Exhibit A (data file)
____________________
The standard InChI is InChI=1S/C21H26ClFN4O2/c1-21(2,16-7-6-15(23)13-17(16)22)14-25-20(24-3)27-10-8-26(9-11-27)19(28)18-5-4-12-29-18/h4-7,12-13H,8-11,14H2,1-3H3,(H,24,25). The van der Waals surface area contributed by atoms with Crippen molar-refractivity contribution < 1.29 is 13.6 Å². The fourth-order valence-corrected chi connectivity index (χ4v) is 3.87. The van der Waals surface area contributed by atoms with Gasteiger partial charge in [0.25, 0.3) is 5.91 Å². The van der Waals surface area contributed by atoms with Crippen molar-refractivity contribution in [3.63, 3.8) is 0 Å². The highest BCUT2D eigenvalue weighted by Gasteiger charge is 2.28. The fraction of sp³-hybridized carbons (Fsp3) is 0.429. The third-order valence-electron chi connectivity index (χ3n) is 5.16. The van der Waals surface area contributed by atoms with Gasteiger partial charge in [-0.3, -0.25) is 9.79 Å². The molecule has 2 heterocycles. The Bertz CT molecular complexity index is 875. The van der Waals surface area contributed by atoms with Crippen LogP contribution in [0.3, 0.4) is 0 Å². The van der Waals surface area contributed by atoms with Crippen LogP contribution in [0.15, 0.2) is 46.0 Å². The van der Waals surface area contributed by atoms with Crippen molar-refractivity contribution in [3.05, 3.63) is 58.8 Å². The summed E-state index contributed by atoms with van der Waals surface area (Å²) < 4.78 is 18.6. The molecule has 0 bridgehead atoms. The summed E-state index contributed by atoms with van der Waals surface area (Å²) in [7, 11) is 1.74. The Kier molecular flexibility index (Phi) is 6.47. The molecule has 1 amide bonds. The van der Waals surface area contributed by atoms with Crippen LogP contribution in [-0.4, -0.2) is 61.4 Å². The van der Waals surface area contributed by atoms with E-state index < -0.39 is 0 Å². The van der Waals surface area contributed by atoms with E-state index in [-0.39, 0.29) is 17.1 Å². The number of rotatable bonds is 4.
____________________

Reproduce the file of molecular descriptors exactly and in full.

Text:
The standard InChI is InChI=1S/C21H26ClFN4O2/c1-21(2,16-7-6-15(23)13-17(16)22)14-25-20(24-3)27-10-8-26(9-11-27)19(28)18-5-4-12-29-18/h4-7,12-13H,8-11,14H2,1-3H3,(H,24,25). The van der Waals surface area contributed by atoms with Crippen molar-refractivity contribution < 1.29 is 13.6 Å². The fourth-order valence-corrected chi connectivity index (χ4v) is 3.87. The van der Waals surface area contributed by atoms with Gasteiger partial charge in [0.25, 0.3) is 5.91 Å². The van der Waals surface area contributed by atoms with Crippen molar-refractivity contribution in [3.63, 3.8) is 0 Å². The highest BCUT2D eigenvalue weighted by Gasteiger charge is 2.28. The fraction of sp³-hybridized carbons (Fsp3) is 0.429. The third-order valence-electron chi connectivity index (χ3n) is 5.16. The van der Waals surface area contributed by atoms with Gasteiger partial charge in [-0.3, -0.25) is 9.79 Å². The molecule has 2 heterocycles. The Bertz CT molecular complexity index is 875. The van der Waals surface area contributed by atoms with Crippen LogP contribution in [0.3, 0.4) is 0 Å². The van der Waals surface area contributed by atoms with Crippen LogP contribution in [0.15, 0.2) is 46.0 Å². The van der Waals surface area contributed by atoms with Crippen molar-refractivity contribution in [3.05, 3.63) is 58.8 Å². The summed E-state index contributed by atoms with van der Waals surface area (Å²) < 4.78 is 18.6. The molecule has 0 bridgehead atoms. The summed E-state index contributed by atoms with van der Waals surface area (Å²) in [7, 11) is 1.74. The Kier molecular flexibility index (Phi) is 6.47. The molecule has 1 amide bonds. The van der Waals surface area contributed by atoms with Crippen LogP contribution in [-0.4, -0.2) is 61.4 Å². The van der Waals surface area contributed by atoms with E-state index < -0.39 is 0 Å². The van der Waals surface area contributed by atoms with E-state index in [-0.39, 0.29) is 17.1 Å². The number of rotatable bonds is 4.